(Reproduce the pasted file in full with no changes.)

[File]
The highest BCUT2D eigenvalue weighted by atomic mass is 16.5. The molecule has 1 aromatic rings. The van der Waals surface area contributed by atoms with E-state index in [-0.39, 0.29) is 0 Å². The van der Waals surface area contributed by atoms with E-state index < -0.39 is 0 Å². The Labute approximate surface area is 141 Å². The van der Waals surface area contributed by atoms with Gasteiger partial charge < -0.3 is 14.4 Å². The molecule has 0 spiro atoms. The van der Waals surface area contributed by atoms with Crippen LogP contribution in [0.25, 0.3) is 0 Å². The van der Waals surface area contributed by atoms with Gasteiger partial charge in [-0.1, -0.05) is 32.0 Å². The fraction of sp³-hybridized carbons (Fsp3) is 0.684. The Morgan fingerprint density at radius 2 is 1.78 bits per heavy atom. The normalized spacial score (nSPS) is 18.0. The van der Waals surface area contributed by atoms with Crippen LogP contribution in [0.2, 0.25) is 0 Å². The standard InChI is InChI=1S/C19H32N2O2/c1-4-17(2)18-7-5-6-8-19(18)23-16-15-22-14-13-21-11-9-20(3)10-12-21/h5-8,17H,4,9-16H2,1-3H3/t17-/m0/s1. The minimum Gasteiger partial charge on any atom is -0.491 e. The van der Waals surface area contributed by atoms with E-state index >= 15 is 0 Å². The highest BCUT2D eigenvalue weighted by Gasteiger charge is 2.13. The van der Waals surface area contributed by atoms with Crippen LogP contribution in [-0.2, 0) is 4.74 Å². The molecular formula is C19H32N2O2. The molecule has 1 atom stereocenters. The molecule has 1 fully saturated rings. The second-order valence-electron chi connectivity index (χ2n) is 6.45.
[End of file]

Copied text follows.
The highest BCUT2D eigenvalue weighted by atomic mass is 16.5. The molecule has 1 aromatic rings. The van der Waals surface area contributed by atoms with E-state index in [-0.39, 0.29) is 0 Å². The van der Waals surface area contributed by atoms with E-state index < -0.39 is 0 Å². The Labute approximate surface area is 141 Å². The van der Waals surface area contributed by atoms with Gasteiger partial charge < -0.3 is 14.4 Å². The molecule has 0 spiro atoms. The van der Waals surface area contributed by atoms with Crippen LogP contribution in [0.25, 0.3) is 0 Å². The van der Waals surface area contributed by atoms with Gasteiger partial charge in [-0.1, -0.05) is 32.0 Å². The fraction of sp³-hybridized carbons (Fsp3) is 0.684. The Morgan fingerprint density at radius 2 is 1.78 bits per heavy atom. The normalized spacial score (nSPS) is 18.0. The van der Waals surface area contributed by atoms with Crippen LogP contribution in [0.2, 0.25) is 0 Å². The standard InChI is InChI=1S/C19H32N2O2/c1-4-17(2)18-7-5-6-8-19(18)23-16-15-22-14-13-21-11-9-20(3)10-12-21/h5-8,17H,4,9-16H2,1-3H3/t17-/m0/s1. The minimum Gasteiger partial charge on any atom is -0.491 e. The van der Waals surface area contributed by atoms with E-state index >= 15 is 0 Å². The highest BCUT2D eigenvalue weighted by Gasteiger charge is 2.13. The van der Waals surface area contributed by atoms with Crippen LogP contribution in [-0.2, 0) is 4.74 Å². The molecular formula is C19H32N2O2. The molecule has 1 atom stereocenters. The molecule has 1 fully saturated rings. The second-order valence-electron chi connectivity index (χ2n) is 6.45.